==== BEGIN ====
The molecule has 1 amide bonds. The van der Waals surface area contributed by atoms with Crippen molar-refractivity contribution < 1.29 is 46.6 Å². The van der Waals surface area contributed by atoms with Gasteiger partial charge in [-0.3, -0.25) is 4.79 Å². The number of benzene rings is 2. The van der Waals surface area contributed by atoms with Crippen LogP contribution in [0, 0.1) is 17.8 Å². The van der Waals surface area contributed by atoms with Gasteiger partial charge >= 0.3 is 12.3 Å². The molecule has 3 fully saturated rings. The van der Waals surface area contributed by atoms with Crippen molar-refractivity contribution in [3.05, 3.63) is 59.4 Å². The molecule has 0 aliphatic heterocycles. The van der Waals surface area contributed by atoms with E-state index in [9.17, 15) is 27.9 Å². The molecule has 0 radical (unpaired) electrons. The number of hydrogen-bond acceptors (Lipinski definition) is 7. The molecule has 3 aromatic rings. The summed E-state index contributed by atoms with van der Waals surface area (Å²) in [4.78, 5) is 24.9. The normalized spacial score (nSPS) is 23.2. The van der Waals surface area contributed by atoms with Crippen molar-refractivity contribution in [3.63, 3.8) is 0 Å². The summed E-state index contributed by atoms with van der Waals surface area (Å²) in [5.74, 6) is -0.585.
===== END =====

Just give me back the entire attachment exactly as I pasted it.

The molecule has 1 amide bonds. The van der Waals surface area contributed by atoms with Crippen molar-refractivity contribution < 1.29 is 46.6 Å². The van der Waals surface area contributed by atoms with Gasteiger partial charge in [-0.3, -0.25) is 4.79 Å². The number of benzene rings is 2. The van der Waals surface area contributed by atoms with Crippen LogP contribution in [0, 0.1) is 17.8 Å². The van der Waals surface area contributed by atoms with Gasteiger partial charge >= 0.3 is 12.3 Å². The molecule has 3 fully saturated rings. The van der Waals surface area contributed by atoms with Crippen molar-refractivity contribution in [3.05, 3.63) is 59.4 Å². The molecule has 0 aliphatic heterocycles. The van der Waals surface area contributed by atoms with E-state index in [9.17, 15) is 27.9 Å². The molecule has 0 radical (unpaired) electrons. The number of hydrogen-bond acceptors (Lipinski definition) is 7. The molecule has 3 aromatic rings. The summed E-state index contributed by atoms with van der Waals surface area (Å²) in [4.78, 5) is 24.9. The normalized spacial score (nSPS) is 23.2. The van der Waals surface area contributed by atoms with Crippen molar-refractivity contribution in [3.63, 3.8) is 0 Å². The summed E-state index contributed by atoms with van der Waals surface area (Å²) in [5.74, 6) is -0.585.